More recently developed and validated scores were based on larger and often multicentre populations [21,22,23,24]. The specifically developed scores, ISARIC-4C, COVID-GRAM and qCSI, were tested on an Italian cohort of patients aged 60 or older, but did not perform significantly better in predicting death when compared to the standard, longtime validated NEWS [25].
The five variables that we finally assembled in the score represent well-established predictive markers of SARS-CoV-2 infection severity and evolution. In our cohort, age is confirmed to constitute the strongest predictor of COVID-19 prognosis [26]. In fact, when grouped according to age, the mortality rate dramatically increased up to 51% in people older than 85. This result resembles data from other Italian casuistic studies [17] and is in line with a recent analysis of data from 45 countries, confirming a higher infection fatality rate in countries, such as Italy and Japan, with an older demographic [27]. A reduced oxygen saturation (≤94% in room air) defines severe COVID-19 in international guidelines [28]. The neutrophil-to-lymphocyte ratio is recognized as a simply accessible and strong indicator of an imbalance in the immune response and the risk of severity and mortality, although an optimal cutoff is yet to be established [29]. Similarly, CRP and LDH levels account for the intensity of systemic inflammation and tissue damage, respectively, and are known to correlate with critical illness and death in COVID-19 patients [30,31].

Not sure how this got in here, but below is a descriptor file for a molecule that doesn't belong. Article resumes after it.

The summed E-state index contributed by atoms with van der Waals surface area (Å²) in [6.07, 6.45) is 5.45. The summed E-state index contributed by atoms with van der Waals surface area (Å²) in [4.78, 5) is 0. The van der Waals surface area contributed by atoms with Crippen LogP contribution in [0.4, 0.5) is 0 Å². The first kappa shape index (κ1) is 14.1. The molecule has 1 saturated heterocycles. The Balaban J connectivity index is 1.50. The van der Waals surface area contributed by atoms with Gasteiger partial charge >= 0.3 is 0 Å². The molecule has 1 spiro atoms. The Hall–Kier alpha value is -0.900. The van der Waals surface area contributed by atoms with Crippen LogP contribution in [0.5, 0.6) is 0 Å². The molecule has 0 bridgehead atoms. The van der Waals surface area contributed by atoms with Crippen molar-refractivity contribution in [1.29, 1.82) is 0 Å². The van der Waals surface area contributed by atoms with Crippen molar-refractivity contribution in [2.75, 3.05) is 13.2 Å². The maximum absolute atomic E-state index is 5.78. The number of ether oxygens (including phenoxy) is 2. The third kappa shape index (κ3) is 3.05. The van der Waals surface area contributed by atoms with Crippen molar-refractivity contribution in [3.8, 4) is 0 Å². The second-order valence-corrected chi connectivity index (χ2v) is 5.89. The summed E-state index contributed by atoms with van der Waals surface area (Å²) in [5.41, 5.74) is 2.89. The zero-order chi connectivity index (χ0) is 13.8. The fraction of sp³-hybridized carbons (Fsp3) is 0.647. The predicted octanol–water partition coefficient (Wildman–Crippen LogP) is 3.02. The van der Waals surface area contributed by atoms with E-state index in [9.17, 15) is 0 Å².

Although our score was developed using variables found associated with death, it also performed well when applied to the risk of worsening within seven days from hospitalization. The reduced mortality in the validation cohort probably reflects an improvement in the management and treatment protocols for COVID-19 patients at different timepoints of the pandemic. The characteristics of the proposed score give it broad applicability. In the setting of a local outbreak, a high sensitivity would allow the easy identification of all subjects with an increased risk of severe course and worse prognosis. Differently, in the setting of a pandemic with limited resource availability, a high NPV allows the secure discharge or admittance to low-intensity units of patients with a low risk of death, lightening the burden of the health system. A combined application with a score with different characteristics may increase the yield. Furthermore, the score we are illustrating has the quality of simplicity: it is independent of the radiologic picture, and the clinician only needs a pulse oximeter and routine blood exams to apply this score.